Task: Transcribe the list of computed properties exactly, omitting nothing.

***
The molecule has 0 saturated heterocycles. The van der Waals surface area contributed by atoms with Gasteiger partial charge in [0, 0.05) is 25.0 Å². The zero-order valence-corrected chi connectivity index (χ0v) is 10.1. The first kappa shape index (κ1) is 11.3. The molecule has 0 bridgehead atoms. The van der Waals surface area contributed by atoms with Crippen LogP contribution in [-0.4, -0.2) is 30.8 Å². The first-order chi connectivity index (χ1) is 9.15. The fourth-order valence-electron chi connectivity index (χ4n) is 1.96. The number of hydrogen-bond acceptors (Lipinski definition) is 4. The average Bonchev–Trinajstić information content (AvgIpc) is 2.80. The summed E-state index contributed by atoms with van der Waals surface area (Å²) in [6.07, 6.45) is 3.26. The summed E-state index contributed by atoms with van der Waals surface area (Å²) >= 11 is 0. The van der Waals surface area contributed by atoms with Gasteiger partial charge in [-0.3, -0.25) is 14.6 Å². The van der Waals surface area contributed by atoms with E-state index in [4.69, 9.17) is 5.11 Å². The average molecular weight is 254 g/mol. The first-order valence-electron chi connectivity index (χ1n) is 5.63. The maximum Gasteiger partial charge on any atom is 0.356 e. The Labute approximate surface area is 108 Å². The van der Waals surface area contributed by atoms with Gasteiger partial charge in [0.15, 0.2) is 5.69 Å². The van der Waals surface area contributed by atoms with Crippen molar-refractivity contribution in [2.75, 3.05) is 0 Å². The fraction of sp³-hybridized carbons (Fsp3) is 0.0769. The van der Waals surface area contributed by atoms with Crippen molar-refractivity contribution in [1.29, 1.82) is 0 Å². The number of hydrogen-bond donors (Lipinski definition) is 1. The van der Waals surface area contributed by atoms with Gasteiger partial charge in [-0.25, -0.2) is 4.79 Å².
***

The molecule has 0 saturated heterocycles. The van der Waals surface area contributed by atoms with Gasteiger partial charge in [0, 0.05) is 25.0 Å². The zero-order valence-corrected chi connectivity index (χ0v) is 10.1. The first kappa shape index (κ1) is 11.3. The molecule has 0 bridgehead atoms. The van der Waals surface area contributed by atoms with Crippen LogP contribution in [-0.4, -0.2) is 30.8 Å². The first-order chi connectivity index (χ1) is 9.15. The fourth-order valence-electron chi connectivity index (χ4n) is 1.96. The number of hydrogen-bond acceptors (Lipinski definition) is 4. The average Bonchev–Trinajstić information content (AvgIpc) is 2.80. The summed E-state index contributed by atoms with van der Waals surface area (Å²) in [6.07, 6.45) is 3.26. The summed E-state index contributed by atoms with van der Waals surface area (Å²) >= 11 is 0. The van der Waals surface area contributed by atoms with Gasteiger partial charge in [-0.3, -0.25) is 14.6 Å². The van der Waals surface area contributed by atoms with E-state index in [4.69, 9.17) is 5.11 Å². The average molecular weight is 254 g/mol. The first-order valence-electron chi connectivity index (χ1n) is 5.63. The maximum Gasteiger partial charge on any atom is 0.356 e. The Labute approximate surface area is 108 Å². The van der Waals surface area contributed by atoms with Gasteiger partial charge in [0.15, 0.2) is 5.69 Å². The van der Waals surface area contributed by atoms with Crippen molar-refractivity contribution in [2.75, 3.05) is 0 Å². The fraction of sp³-hybridized carbons (Fsp3) is 0.0769. The van der Waals surface area contributed by atoms with Crippen molar-refractivity contribution in [1.29, 1.82) is 0 Å². The number of hydrogen-bond donors (Lipinski definition) is 1. The van der Waals surface area contributed by atoms with Gasteiger partial charge in [-0.25, -0.2) is 4.79 Å².